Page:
3

Hoshino looked up rental car agencies in the Yellow Pages, picked one at random, and phoned them. "I just need a car for a couple of days," he explained, "so an ordinary sedan's fine. Nothing too big, nothing that stands out."

"Maybe I shouldn't say this," the rental clerk said, "but since we only rent Mazdas, we don't have a single car that stands out. So rest assured."

"Great." "How about a Familia? A very reliable car, and I swear nobody will notice it at all."

"Sounds good. The Familia it is." The rental agency was near the station, and Hoshino told them he'd be over (1) in an hour to pick up the car.

He took a taxi over (2), showed them his credit card and license, then rented the car for two days. The white Familia parked in the lot was, as advertised, totally unobtrusive. Turn away from it for a moment and every memory of what it looked like vanished. A notable achievement in the field of anonymity. (Kafka on the Shore, tr. by Philip Gabriel)

-- Kafka on the Shore, by Haruki Murakami, tr. by Philip Gabriel

What does the 'over's mean respectively?
(It seems like (1) means ‘over there’; (2) is a particle of ‘took over’)

  • 1
    It doesn't look like over in (2) is a particle. You can't say he took over a taxi. (Well, actually you can, but it doesn't mean the same thing.) – snailboat Sep 18 '13 at 2:10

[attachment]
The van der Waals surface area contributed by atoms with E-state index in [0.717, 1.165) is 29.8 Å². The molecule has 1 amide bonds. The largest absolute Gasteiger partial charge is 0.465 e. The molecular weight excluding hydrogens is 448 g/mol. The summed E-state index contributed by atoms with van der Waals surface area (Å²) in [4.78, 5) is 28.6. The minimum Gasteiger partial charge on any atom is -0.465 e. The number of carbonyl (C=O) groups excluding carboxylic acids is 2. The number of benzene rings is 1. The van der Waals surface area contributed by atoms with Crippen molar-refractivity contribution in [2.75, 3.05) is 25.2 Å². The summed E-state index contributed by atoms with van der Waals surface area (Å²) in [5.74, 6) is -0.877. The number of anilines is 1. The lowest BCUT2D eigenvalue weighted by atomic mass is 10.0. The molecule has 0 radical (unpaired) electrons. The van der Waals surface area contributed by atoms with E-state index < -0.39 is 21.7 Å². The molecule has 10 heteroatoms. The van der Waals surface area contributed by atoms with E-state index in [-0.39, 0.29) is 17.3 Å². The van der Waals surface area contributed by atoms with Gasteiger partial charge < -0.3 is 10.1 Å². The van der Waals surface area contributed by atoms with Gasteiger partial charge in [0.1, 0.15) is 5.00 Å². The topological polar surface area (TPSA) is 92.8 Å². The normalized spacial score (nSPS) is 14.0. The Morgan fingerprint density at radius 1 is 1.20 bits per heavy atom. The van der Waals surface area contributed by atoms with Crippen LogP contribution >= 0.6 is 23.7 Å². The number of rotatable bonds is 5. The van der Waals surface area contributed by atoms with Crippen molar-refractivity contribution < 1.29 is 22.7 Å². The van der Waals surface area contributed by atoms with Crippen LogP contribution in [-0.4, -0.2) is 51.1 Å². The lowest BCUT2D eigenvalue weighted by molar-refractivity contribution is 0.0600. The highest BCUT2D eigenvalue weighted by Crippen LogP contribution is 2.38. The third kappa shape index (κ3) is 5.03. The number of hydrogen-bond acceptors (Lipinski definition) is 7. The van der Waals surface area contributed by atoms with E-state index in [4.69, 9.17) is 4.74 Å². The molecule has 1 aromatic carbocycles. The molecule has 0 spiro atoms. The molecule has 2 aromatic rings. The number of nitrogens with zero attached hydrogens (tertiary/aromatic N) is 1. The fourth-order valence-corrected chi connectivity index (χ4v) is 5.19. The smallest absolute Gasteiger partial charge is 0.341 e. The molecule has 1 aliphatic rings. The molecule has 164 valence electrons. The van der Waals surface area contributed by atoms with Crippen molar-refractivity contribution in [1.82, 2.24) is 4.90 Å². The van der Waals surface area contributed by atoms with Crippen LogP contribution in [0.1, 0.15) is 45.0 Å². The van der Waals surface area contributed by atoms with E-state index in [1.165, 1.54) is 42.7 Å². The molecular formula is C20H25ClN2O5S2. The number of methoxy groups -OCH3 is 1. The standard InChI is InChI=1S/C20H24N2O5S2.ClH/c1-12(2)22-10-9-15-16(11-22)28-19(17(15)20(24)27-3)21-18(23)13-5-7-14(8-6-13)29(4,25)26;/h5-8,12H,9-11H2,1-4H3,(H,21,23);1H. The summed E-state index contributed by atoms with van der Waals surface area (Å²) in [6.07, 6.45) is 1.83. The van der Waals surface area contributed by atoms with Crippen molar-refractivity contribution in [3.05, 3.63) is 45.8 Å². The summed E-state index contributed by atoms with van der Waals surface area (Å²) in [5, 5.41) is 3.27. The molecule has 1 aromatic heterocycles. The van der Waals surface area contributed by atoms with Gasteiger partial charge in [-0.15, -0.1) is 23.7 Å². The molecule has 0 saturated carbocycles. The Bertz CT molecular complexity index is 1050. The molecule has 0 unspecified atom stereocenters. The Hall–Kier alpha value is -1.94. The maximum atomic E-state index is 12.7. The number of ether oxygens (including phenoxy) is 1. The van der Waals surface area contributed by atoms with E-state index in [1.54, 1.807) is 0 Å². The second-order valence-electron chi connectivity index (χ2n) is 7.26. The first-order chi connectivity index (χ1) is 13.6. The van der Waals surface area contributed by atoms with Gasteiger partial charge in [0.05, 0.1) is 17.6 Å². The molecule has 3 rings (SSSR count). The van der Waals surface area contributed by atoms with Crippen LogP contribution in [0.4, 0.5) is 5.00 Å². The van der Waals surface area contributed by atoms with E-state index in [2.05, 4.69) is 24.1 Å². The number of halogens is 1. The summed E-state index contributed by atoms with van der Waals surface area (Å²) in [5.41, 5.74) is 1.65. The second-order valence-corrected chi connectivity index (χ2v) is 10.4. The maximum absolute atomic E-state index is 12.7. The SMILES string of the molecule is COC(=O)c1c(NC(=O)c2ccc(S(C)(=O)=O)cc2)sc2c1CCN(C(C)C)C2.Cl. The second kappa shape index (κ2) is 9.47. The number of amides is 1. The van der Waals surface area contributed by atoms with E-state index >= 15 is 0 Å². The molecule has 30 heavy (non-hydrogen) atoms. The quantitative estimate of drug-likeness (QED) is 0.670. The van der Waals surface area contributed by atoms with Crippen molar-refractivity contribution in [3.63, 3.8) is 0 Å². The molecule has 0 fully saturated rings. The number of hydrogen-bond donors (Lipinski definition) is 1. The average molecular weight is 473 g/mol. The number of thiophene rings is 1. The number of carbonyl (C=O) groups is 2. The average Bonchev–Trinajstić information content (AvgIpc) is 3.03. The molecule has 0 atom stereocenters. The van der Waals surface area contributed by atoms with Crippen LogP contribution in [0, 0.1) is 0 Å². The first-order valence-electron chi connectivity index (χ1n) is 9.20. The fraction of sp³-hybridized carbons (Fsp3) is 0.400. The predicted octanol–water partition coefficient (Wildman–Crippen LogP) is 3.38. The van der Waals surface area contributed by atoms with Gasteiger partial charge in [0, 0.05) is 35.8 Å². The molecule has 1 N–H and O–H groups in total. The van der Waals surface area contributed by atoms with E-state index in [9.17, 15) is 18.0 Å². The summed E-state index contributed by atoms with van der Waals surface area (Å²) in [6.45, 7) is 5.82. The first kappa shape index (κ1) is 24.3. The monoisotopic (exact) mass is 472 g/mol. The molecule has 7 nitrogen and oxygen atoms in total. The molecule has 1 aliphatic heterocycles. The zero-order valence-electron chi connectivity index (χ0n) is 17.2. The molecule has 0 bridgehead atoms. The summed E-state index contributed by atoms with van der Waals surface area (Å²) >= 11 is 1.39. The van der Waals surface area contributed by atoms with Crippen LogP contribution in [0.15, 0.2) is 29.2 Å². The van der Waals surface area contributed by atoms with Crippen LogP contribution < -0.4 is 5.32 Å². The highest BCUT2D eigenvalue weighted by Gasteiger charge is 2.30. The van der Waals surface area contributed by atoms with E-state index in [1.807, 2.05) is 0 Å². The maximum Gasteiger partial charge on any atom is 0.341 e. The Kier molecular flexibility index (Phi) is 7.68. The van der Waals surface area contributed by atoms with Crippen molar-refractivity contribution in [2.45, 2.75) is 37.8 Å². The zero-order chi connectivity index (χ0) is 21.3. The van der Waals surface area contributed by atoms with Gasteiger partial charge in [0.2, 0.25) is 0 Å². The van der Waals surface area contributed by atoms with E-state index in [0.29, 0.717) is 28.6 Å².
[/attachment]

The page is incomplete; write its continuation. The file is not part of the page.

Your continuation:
• @snailboat, so (2) means: He took a taxi over to a rental car agency, doesn't it? – Listenever Sep 18 '13 at 2:48
  • Yep! That's right :-) – snailboat Sep 18 '13 at 3:11
3

Over (1) is used in the sense of moving from one place to another. Example: "Do you want to come to my house?" "Sure, I'll be over in an hour." It can be thought of as "over there" (or "over here", if appropriate).

Over (2) is used in the same sense as Over (1), and means "he took a taxi over (there)", ie he used a taxi as a means of getting to the car rental agency.

But "to take over" can also mean "to assume control of". Example: "The military took over the town and set up defences".

Note "To take over" can sometimes be confused with "to overtake", which means "to pass". Examples: 1. A fast car on a motorway can overtake a slower car by changing to the outside lane. 2. Scoring 2 under par on the final round, Rose overtook Woods on the leader board.

-1

(1) "... be over" means "... would arrive". (2) "... over" means "... to the (destination previously mentioned)"

  • Interesting that someone would mark this down without leaving any feedback. Yes it's a simple answer, and corresponds with the accepted answer. If someone can "correct" me (a native speaker) I will be... intrigued. I can only assume whoever marked me down is a troll. – Tim Feb 13 '14 at 3:25

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